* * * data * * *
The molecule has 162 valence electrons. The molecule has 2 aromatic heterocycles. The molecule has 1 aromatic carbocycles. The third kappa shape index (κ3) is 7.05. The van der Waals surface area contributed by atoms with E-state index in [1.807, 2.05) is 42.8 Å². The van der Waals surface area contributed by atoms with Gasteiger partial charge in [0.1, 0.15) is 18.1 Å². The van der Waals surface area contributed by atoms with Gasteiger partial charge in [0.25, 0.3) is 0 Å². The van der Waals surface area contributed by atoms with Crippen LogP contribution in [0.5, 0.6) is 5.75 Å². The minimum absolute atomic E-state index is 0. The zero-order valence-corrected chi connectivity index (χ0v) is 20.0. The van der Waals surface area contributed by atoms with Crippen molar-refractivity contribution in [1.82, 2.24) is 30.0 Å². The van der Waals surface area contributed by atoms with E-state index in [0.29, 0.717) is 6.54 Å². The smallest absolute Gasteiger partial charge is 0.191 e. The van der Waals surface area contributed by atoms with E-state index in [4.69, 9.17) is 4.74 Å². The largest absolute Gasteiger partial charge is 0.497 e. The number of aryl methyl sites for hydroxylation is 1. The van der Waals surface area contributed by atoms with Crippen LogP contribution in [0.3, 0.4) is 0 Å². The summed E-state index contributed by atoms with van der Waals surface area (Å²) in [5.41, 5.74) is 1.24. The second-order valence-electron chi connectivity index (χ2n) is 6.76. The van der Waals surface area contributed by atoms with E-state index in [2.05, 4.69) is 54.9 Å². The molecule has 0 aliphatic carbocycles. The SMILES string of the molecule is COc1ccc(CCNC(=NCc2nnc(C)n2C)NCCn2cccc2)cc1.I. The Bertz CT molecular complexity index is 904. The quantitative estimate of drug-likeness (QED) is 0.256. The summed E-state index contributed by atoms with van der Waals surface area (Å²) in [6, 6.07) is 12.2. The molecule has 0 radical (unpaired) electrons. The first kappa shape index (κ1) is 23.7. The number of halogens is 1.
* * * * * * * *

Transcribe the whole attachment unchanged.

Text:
The molecule has 162 valence electrons. The molecule has 2 aromatic heterocycles. The molecule has 1 aromatic carbocycles. The third kappa shape index (κ3) is 7.05. The van der Waals surface area contributed by atoms with E-state index in [1.807, 2.05) is 42.8 Å². The van der Waals surface area contributed by atoms with Gasteiger partial charge in [0.1, 0.15) is 18.1 Å². The van der Waals surface area contributed by atoms with Gasteiger partial charge in [0.25, 0.3) is 0 Å². The van der Waals surface area contributed by atoms with Crippen LogP contribution in [0.5, 0.6) is 5.75 Å². The minimum absolute atomic E-state index is 0. The zero-order valence-corrected chi connectivity index (χ0v) is 20.0. The van der Waals surface area contributed by atoms with Crippen molar-refractivity contribution in [1.82, 2.24) is 30.0 Å². The van der Waals surface area contributed by atoms with E-state index in [0.29, 0.717) is 6.54 Å². The smallest absolute Gasteiger partial charge is 0.191 e. The van der Waals surface area contributed by atoms with E-state index in [4.69, 9.17) is 4.74 Å². The largest absolute Gasteiger partial charge is 0.497 e. The number of aryl methyl sites for hydroxylation is 1. The van der Waals surface area contributed by atoms with Crippen LogP contribution in [0.3, 0.4) is 0 Å². The summed E-state index contributed by atoms with van der Waals surface area (Å²) in [5.41, 5.74) is 1.24. The second-order valence-electron chi connectivity index (χ2n) is 6.76. The van der Waals surface area contributed by atoms with E-state index in [2.05, 4.69) is 54.9 Å². The molecule has 0 aliphatic carbocycles. The SMILES string of the molecule is COc1ccc(CCNC(=NCc2nnc(C)n2C)NCCn2cccc2)cc1.I. The Bertz CT molecular complexity index is 904. The quantitative estimate of drug-likeness (QED) is 0.256. The summed E-state index contributed by atoms with van der Waals surface area (Å²) in [6, 6.07) is 12.2. The molecule has 0 radical (unpaired) electrons. The first kappa shape index (κ1) is 23.7. The number of halogens is 1.